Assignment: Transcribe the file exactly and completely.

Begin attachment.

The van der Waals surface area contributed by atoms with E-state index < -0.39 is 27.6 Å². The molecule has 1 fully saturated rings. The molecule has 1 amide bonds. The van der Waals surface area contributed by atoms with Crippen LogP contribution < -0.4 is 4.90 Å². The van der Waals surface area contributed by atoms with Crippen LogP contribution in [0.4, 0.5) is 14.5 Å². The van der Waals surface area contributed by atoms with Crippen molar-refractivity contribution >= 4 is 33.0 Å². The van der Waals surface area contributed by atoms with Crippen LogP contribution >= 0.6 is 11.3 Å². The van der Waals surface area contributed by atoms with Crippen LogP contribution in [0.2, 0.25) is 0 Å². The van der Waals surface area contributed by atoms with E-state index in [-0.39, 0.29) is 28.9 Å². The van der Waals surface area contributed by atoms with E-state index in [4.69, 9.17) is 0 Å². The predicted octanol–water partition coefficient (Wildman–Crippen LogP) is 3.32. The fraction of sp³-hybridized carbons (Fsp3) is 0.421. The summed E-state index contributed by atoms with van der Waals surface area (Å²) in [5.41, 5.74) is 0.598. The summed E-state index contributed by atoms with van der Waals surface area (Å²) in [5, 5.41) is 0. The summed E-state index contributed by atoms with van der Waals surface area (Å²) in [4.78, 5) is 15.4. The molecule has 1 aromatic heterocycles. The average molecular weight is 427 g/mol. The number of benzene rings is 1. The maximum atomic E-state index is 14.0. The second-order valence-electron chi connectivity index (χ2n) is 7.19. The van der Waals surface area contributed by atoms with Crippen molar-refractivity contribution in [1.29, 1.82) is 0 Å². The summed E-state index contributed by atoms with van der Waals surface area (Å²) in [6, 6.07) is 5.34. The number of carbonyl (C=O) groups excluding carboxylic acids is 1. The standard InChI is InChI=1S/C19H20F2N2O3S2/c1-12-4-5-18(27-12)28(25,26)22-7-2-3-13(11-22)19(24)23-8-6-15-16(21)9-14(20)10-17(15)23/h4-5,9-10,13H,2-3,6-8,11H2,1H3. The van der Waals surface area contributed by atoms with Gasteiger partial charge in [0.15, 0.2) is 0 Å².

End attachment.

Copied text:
The van der Waals surface area contributed by atoms with E-state index < -0.39 is 27.6 Å². The molecule has 1 fully saturated rings. The molecule has 1 amide bonds. The van der Waals surface area contributed by atoms with Crippen LogP contribution < -0.4 is 4.90 Å². The van der Waals surface area contributed by atoms with Crippen LogP contribution in [0.4, 0.5) is 14.5 Å². The van der Waals surface area contributed by atoms with Crippen molar-refractivity contribution >= 4 is 33.0 Å². The van der Waals surface area contributed by atoms with Crippen LogP contribution >= 0.6 is 11.3 Å². The van der Waals surface area contributed by atoms with Crippen LogP contribution in [0.2, 0.25) is 0 Å². The van der Waals surface area contributed by atoms with E-state index in [-0.39, 0.29) is 28.9 Å². The van der Waals surface area contributed by atoms with E-state index in [4.69, 9.17) is 0 Å². The predicted octanol–water partition coefficient (Wildman–Crippen LogP) is 3.32. The fraction of sp³-hybridized carbons (Fsp3) is 0.421. The summed E-state index contributed by atoms with van der Waals surface area (Å²) in [5.41, 5.74) is 0.598. The summed E-state index contributed by atoms with van der Waals surface area (Å²) in [5, 5.41) is 0. The summed E-state index contributed by atoms with van der Waals surface area (Å²) in [4.78, 5) is 15.4. The molecule has 1 aromatic heterocycles. The average molecular weight is 427 g/mol. The number of benzene rings is 1. The maximum atomic E-state index is 14.0. The second-order valence-electron chi connectivity index (χ2n) is 7.19. The van der Waals surface area contributed by atoms with Crippen molar-refractivity contribution in [1.29, 1.82) is 0 Å². The summed E-state index contributed by atoms with van der Waals surface area (Å²) in [6, 6.07) is 5.34. The number of carbonyl (C=O) groups excluding carboxylic acids is 1. The standard InChI is InChI=1S/C19H20F2N2O3S2/c1-12-4-5-18(27-12)28(25,26)22-7-2-3-13(11-22)19(24)23-8-6-15-16(21)9-14(20)10-17(15)23/h4-5,9-10,13H,2-3,6-8,11H2,1H3. The van der Waals surface area contributed by atoms with Gasteiger partial charge in [0.15, 0.2) is 0 Å².